The way down is the same, but with tired legs and often an afternoon thunderstorm, it’s downright brutal.
WHAT TO BRING:
2 liters of water per person
Chocolate bar or chocolate chews/candy to keep your blood sugar levels up
Granola bars or trail mix (something easy to eat while actively climbing)
Lunch (we packed peanut butter and jelly sandwiches we made after picking up everything at a store in Kota Kinabalu the day before)
Technical, water proof hiking boots
Water proof jacket and pants
Poncho (to cover your backpacks or cameras, etc.)
Hiking Poles (very good for sturdying yourself, especially on the way down)
WHERE TO STAY:
Sultera Lodges has a number of options within the park including everything from high-end hotel rooms and villas to dorm-style hostels (keep in mind they run a monopoly so no matter what options you choose the rates are inflated)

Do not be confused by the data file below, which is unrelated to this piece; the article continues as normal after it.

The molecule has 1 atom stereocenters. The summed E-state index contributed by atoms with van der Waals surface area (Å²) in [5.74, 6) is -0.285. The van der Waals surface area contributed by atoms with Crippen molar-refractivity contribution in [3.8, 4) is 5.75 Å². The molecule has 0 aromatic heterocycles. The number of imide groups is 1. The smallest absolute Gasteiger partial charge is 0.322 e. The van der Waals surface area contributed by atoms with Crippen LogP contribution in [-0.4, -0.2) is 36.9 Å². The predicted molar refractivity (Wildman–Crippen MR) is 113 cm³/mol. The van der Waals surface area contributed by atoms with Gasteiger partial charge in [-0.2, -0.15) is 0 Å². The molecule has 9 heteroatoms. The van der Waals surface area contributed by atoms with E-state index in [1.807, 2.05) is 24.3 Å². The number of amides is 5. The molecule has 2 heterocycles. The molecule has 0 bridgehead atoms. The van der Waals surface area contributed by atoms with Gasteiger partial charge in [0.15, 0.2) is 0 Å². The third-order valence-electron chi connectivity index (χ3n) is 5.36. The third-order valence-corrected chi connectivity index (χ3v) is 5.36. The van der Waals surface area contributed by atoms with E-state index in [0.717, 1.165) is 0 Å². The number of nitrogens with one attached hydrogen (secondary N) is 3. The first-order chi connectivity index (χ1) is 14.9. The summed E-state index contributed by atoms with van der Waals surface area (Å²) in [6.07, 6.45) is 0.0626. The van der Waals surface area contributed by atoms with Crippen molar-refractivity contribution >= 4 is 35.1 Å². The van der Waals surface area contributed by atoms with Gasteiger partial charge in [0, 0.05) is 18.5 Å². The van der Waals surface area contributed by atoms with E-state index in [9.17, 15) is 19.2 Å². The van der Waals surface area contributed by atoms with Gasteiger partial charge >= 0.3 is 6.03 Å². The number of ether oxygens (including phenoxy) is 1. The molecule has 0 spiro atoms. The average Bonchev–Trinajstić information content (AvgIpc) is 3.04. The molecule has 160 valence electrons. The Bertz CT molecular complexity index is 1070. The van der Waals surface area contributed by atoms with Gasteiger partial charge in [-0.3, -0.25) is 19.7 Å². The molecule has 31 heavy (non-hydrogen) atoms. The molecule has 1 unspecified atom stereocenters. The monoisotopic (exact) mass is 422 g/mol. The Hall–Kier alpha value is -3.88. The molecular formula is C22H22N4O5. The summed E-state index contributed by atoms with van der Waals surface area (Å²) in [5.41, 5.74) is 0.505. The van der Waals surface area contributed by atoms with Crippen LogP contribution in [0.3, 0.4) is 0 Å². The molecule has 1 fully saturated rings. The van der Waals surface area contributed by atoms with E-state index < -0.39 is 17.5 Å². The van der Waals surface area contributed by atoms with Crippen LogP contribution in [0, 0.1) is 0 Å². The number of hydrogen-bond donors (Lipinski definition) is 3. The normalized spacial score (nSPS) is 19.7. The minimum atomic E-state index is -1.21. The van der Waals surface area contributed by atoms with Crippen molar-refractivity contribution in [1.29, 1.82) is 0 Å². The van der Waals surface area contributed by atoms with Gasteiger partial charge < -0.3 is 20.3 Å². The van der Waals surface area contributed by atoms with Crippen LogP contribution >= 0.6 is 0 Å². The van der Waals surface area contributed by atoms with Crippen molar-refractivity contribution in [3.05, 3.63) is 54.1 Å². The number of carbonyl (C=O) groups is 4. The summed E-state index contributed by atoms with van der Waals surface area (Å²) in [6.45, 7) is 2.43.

There are several guest houses just outside the park, but they are very basic. If you don’t mind roughing it Bayou hometay is located just down the road to the right. The conditions are deplorable, but the owner is very kind and even offered to drive us 15 kilometers into town to use the ATM (which happened to be out of money!) Luckily, we bought her KFC on a credit card as partial payment!
A massive luxury resort is currently under construction just down the road to the left of Mt. Kinabalu National Park, but judging on their progress it will most likely be years before it’s open.
WHERE TO EAT:
There is a restaurant across from the office, transportation office, Sultera reception and convenience store just down the hill, but again it’s expensive by all Malaysian standards. Outside of the park you will find a small restaurant just across from the entrance located alongside the main parking lot. The food is cheap and it’s good.